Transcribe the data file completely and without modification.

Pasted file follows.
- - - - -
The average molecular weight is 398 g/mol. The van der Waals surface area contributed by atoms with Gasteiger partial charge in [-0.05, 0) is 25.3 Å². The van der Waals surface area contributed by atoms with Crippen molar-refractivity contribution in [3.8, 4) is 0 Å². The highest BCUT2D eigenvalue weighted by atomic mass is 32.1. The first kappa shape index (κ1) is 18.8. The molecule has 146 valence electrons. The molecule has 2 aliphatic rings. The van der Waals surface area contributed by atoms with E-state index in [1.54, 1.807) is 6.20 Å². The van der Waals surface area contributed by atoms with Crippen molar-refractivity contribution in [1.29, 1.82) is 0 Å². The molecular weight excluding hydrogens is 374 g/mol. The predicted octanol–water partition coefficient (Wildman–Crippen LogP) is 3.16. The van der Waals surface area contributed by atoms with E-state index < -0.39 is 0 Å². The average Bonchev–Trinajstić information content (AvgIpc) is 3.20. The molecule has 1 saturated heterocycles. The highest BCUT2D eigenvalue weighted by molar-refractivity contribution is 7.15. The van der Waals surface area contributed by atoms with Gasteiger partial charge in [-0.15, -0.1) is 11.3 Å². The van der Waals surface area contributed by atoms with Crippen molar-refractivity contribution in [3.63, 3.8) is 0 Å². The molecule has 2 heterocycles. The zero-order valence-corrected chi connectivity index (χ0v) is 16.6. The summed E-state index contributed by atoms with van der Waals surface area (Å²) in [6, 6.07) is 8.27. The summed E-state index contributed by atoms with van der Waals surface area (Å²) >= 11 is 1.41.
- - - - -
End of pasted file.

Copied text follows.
The average molecular weight is 398 g/mol. The van der Waals surface area contributed by atoms with Gasteiger partial charge in [-0.05, 0) is 25.3 Å². The van der Waals surface area contributed by atoms with Crippen molar-refractivity contribution in [3.8, 4) is 0 Å². The highest BCUT2D eigenvalue weighted by atomic mass is 32.1. The first kappa shape index (κ1) is 18.8. The molecule has 146 valence electrons. The molecule has 2 aliphatic rings. The van der Waals surface area contributed by atoms with E-state index in [1.54, 1.807) is 6.20 Å². The van der Waals surface area contributed by atoms with Crippen molar-refractivity contribution in [1.29, 1.82) is 0 Å². The molecular weight excluding hydrogens is 374 g/mol. The predicted octanol–water partition coefficient (Wildman–Crippen LogP) is 3.16. The van der Waals surface area contributed by atoms with E-state index < -0.39 is 0 Å². The average Bonchev–Trinajstić information content (AvgIpc) is 3.20. The molecule has 1 saturated heterocycles. The highest BCUT2D eigenvalue weighted by molar-refractivity contribution is 7.15. The van der Waals surface area contributed by atoms with Gasteiger partial charge in [-0.15, -0.1) is 11.3 Å². The van der Waals surface area contributed by atoms with Crippen molar-refractivity contribution in [3.63, 3.8) is 0 Å². The molecule has 2 heterocycles. The zero-order valence-corrected chi connectivity index (χ0v) is 16.6. The summed E-state index contributed by atoms with van der Waals surface area (Å²) in [6, 6.07) is 8.27. The summed E-state index contributed by atoms with van der Waals surface area (Å²) >= 11 is 1.41.